EDMONTON – For the first time in CFL history, a game is set to be broadcast in an Indigenous language. The Edmonton Elks are proud to be partnering with Windspeaker Media on a nêhiyawêwin (Cree) radio broadcast of their July 22 home game against the Winnipeg Blue Bombers at The Brick Field at Commonwealth Stadium.
The partnership is part of the Elks’ Indigenous Celebration game, which will also feature the Canadian national anthem performed in nêhiyawêwin (Cree) and English, the game’s coin toss by Grand Chief of Treaty Six First Nations George Arcand Jr., and an Indigenous performance at halftime.
On-air duties for the historic broadcast will be handled by Wayne Jackson, Darcy Houle, and Edwin Thomas.
“This will be an exciting and historic broadcast as it will allow the Cree language to be broadcast on an entire network to football fans across Alberta,” said Bert Crowfoot, the founder and CEO of the Aboriginal Multi-Media Society, which includes radio stations CFWE North, CJWE South, and 89.3 The Raven Edmonton.
As part of the Club’s ongoing commitment to truth and reconciliation, the broadcast will showcase the nêhiyawêwin (Cree) language, and bring the joy of football to nêhiyawêwin (Cree) speakers in their own language.
“Sports has the power to transcend all language barriers. As a community-owned team, bringing people together around the game of football is one of our main objectives,” said Elks President and CEO Victor Cui, who announced the partnership earlier Friday morning on CFWE’s morning show.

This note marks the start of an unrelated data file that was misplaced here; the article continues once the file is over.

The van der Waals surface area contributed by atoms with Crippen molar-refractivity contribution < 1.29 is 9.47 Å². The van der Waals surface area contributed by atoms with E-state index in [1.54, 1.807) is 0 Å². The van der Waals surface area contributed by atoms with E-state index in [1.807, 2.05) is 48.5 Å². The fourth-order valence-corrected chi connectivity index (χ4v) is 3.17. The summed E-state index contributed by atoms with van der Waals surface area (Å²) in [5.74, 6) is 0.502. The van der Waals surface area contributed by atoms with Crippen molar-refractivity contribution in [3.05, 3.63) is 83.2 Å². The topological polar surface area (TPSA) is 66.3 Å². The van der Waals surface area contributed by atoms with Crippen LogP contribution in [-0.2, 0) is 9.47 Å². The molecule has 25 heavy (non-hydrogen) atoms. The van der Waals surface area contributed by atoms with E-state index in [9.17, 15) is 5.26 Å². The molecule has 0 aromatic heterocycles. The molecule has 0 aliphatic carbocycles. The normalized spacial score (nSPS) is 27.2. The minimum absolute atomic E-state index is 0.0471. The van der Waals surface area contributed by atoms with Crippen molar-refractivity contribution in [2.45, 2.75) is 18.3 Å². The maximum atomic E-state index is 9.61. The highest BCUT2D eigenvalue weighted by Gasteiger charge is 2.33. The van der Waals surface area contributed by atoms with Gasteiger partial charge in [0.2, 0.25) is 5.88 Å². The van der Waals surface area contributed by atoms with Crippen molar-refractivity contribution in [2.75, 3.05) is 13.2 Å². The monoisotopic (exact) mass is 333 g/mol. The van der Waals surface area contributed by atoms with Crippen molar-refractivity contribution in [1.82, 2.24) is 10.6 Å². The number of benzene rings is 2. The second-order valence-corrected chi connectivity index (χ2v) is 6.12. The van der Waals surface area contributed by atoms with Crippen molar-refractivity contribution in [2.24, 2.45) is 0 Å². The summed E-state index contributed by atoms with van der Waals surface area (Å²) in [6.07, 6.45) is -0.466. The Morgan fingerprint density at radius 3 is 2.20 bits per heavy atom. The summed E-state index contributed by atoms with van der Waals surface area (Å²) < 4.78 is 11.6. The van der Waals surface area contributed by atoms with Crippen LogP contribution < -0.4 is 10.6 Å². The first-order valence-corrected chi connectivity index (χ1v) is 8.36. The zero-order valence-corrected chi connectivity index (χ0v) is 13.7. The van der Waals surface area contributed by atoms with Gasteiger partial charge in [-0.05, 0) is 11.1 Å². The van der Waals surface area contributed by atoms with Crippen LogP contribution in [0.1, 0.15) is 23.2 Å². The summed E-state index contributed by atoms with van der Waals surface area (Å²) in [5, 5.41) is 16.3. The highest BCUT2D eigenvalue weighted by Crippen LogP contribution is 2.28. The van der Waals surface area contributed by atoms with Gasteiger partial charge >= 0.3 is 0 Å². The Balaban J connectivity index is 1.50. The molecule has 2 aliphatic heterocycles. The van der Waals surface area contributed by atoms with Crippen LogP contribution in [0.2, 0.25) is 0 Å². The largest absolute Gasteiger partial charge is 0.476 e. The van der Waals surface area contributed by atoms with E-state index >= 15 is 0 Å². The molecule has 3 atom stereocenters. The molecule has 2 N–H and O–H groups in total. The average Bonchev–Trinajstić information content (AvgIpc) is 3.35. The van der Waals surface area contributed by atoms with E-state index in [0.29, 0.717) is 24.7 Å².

“We’re excited to be working with a tremendous partner like Windspeaker Media, who has gone above and beyond to make this historic broadcast a reality.”
CFWE and CJWE listeners can also enter to win a chance to attend the game, as the Elks have partnered to help bring fans from across the province to the game for a VIP experience. Listeners should tune in over the coming weeks to hear how they can win.
Wayne Jackson is originally from the Goodfish Lake First Nation in northeastern Alberta.
Raised in a nêhiyaw (Cree) speaking family, Wayne’s first language was nêhiyawêwin & later learned English when he attended school & with the advent of the television to the community began to use more English with others his own age.
Wayne has been a Cree language teacher and a language advocate of nêhiyawêwin for over 20 years.
“It will be monumental to broadcast in the language of our ancestors on Treaty Six Territory for what we pray to be a start of common occurrence in the revitalization of our indigenous languages,” said Jackson.
Darcy Houle is from the Goodfish Lake First Nation on Treaty Six Territory and his first language is nêhiyawêwin (Cree), of which he is a fluent speaker.
Raised in a family that was fluent and a community of speakers, Darcy continues to promote the language by speaking and using nêhiyawêwin on a daily basis.
Darcy is also an avid fan of the Elks and is looking forward to calling the first indigenous broadcast of an Elks game on this historic night.
Edwin Thomas is from the Saulteaux First Nation, Saskatchewan and is fluent in nêhiyawêwin and versed in Saulteaux language.
The youngest of three brothers, Edwin is currently a summer student at Blue Quills University with the New Horizon Project, and is continuing full-time studies this fall for a third year in the Bachelor of Arts in nêhiyawêwin program.
Edwin wants to expand his cultural knowledge from our people through the language. It is who we are, and in doing so, it establishes our own identity as nêhiyawak.